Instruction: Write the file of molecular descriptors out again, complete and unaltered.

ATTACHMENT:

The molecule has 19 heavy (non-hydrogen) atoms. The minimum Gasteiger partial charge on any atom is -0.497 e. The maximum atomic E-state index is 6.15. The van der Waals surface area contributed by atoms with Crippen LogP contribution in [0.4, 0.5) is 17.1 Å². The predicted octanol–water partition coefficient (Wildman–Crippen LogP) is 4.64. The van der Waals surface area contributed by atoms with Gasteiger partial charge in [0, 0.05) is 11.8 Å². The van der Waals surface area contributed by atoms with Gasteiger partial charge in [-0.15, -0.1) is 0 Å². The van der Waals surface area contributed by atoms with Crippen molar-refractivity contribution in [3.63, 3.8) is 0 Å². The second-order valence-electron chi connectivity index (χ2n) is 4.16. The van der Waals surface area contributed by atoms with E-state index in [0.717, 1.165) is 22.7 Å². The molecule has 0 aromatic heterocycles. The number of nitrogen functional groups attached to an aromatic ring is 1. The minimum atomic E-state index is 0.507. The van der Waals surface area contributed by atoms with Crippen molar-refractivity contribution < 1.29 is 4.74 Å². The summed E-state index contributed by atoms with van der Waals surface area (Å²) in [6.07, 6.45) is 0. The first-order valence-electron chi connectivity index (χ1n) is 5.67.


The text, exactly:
The molecule has 19 heavy (non-hydrogen) atoms. The minimum Gasteiger partial charge on any atom is -0.497 e. The maximum atomic E-state index is 6.15. The van der Waals surface area contributed by atoms with Crippen LogP contribution in [0.4, 0.5) is 17.1 Å². The predicted octanol–water partition coefficient (Wildman–Crippen LogP) is 4.64. The van der Waals surface area contributed by atoms with Gasteiger partial charge in [0, 0.05) is 11.8 Å². The van der Waals surface area contributed by atoms with Gasteiger partial charge in [-0.15, -0.1) is 0 Å². The van der Waals surface area contributed by atoms with Crippen molar-refractivity contribution in [3.63, 3.8) is 0 Å². The second-order valence-electron chi connectivity index (χ2n) is 4.16. The van der Waals surface area contributed by atoms with E-state index in [0.717, 1.165) is 22.7 Å². The molecule has 0 aromatic heterocycles. The number of nitrogen functional groups attached to an aromatic ring is 1. The minimum atomic E-state index is 0.507. The van der Waals surface area contributed by atoms with Crippen molar-refractivity contribution < 1.29 is 4.74 Å². The summed E-state index contributed by atoms with van der Waals surface area (Å²) in [6.07, 6.45) is 0. The first-order valence-electron chi connectivity index (χ1n) is 5.67.